98th Signal Battalion, US Army
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98TH SIGNAL BATTALION, US ARMY
(Coat of Arms)
(Distinctive Unit Insignia)
Shield: Tenné, on an annulet dancetty Argent, a hurt charged with a sea-lion erect grasping in dexter claw a torch flamant Or garnished of the first and in sinister claw three lightning bolts arrayed of the second
Crest: That for the regiments and separate battalions of the Army Reserve: From a wreath Argent and Tenné, the Lexington Minute Man Proper. The Statue of the Minute Man, Captain John Parker (H.H. Kitson, sculptor), stands on the common in Lexington, Massachusetts.
Motto: Knowledge, Unite, Speed
Distinctive Unit Insignia Description: A gold color metal and enamel device 1 1/4 inches in hieght consisting of a blue disc bearing a sea-lion grasping in his right paw a flaming torch, all gold and within an orange annulet inscribed in gold letters "KNOWLEDGE, UNITY, SPEED", each word separated by a gold lightning flash; issuant from the annulet eight white rays.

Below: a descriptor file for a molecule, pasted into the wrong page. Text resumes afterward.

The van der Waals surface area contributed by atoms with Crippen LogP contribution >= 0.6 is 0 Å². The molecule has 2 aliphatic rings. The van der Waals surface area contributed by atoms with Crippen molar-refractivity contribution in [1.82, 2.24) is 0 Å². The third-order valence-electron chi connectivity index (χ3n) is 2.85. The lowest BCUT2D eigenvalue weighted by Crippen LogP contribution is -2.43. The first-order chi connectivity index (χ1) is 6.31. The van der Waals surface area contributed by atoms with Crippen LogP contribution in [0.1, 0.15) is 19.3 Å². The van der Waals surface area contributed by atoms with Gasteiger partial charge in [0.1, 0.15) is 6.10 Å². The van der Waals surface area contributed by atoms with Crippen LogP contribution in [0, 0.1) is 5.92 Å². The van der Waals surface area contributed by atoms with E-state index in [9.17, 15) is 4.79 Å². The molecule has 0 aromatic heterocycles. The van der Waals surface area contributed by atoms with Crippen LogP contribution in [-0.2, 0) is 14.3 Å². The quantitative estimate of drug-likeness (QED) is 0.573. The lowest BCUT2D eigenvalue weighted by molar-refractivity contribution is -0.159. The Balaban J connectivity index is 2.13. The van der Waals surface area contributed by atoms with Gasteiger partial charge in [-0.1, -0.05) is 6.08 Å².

Orange and White are the colours of the Signal Corps. The Sea-lion and the eight rays of the sun are taken from the Seal of the Perseident of the Philippines; they commemorate the action for which the Battalion recieved the Philippine Presidential Unit Citation and also refer to participation in four Campaigns in the Philippines during World War II. The Torch symbolises knowledge and the Lightning Flashes symbolises Speed. The Blue disc symbolises Lake Ontario, which is in the vicinity of the Battalion's previous home area in the State of New York. The Crest is that of the Army Reserve.
The Distinctive Unit Insignia was approved on 6 January 1969 and the coat of Arms on 16 October 2007.
Literature: The Institute of Heraldry, US Army